Lillooet, AAC Rationale

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- volume estimates for existing mature stands


In the BCFS analysis, existing volumes were estimated and projected using the Variable Density Yield Prediction (VDYP) model. This is a generally accepted yield model based on many sample plots throughout BC. However, a recently completed statistical inventory audit for the TSA found that, for the TSA taken as a whole, the mean value of the mature timber volumes as projected by VDYP from inventory information and used in the BCFS analysis were on average approximately 18 percent lower than the mean of the volumes obtained from the plots sampled in the audit. This result indicates a strong probability that the mature volumes derived through VDYP from the inventory figures and used in the analysis are underestimated to some extent. The magnitude of the implications for timber supply of this probable underestimation are uncertain, since the audit is intended to provide generalized results which are statistically reliable for the entire TSA, but which do not identify the accuracy of the volume estimates in the inventory data for a particular part or parts of, or for particular groups, species or site classes within, the TSA.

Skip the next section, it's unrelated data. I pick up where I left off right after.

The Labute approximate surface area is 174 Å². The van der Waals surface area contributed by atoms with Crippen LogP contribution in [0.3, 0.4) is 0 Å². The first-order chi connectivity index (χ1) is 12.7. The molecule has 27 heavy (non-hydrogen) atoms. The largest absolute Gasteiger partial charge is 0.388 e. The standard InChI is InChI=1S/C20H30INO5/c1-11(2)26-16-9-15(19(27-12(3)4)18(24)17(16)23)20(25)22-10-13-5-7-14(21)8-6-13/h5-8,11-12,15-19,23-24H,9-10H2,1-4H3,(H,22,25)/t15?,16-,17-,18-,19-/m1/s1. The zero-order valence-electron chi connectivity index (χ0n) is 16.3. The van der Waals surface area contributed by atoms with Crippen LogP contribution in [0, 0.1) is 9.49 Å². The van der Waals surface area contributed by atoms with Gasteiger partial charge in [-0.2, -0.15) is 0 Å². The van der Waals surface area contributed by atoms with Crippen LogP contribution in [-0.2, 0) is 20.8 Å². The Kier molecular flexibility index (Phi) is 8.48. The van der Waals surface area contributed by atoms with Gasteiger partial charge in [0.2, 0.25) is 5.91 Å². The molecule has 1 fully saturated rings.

An examination of the subsample of audit plots likely to fall within the timber harvesting land base corroborated the likelihood of an underestimation of existing stand volumes on the timber harvesting land base. In addition, an earlier (1990) study of cutting permits in the TSA showed that cruise and scale volumes were greater than inventory volumes, which, although not conclusive in itself, provides some further support to the general findings of the audit. The underestimation appears to be associated in small part with inventory information on stand characteristics, but is mainly associated with the appropriateness of the data used in the VDYP model to accurately reflect the local conditions in this particular TSA, and I am requesting that work be carried out to reduce uncertainties in this respect (see below, "Implementation of decision").

From these studies there is a strong indication that the inventory volumes used in the base case harvest forecast are underestimated. Sensitivity analysis shows that a 20-percent increase in existing timber volumes within the TSA permits maintenance of the initial base case harvest level for an additional 4 decades (i.e. from 3 decades in the base case to 7 decades). I have considered this factor in "Reasons for decision".

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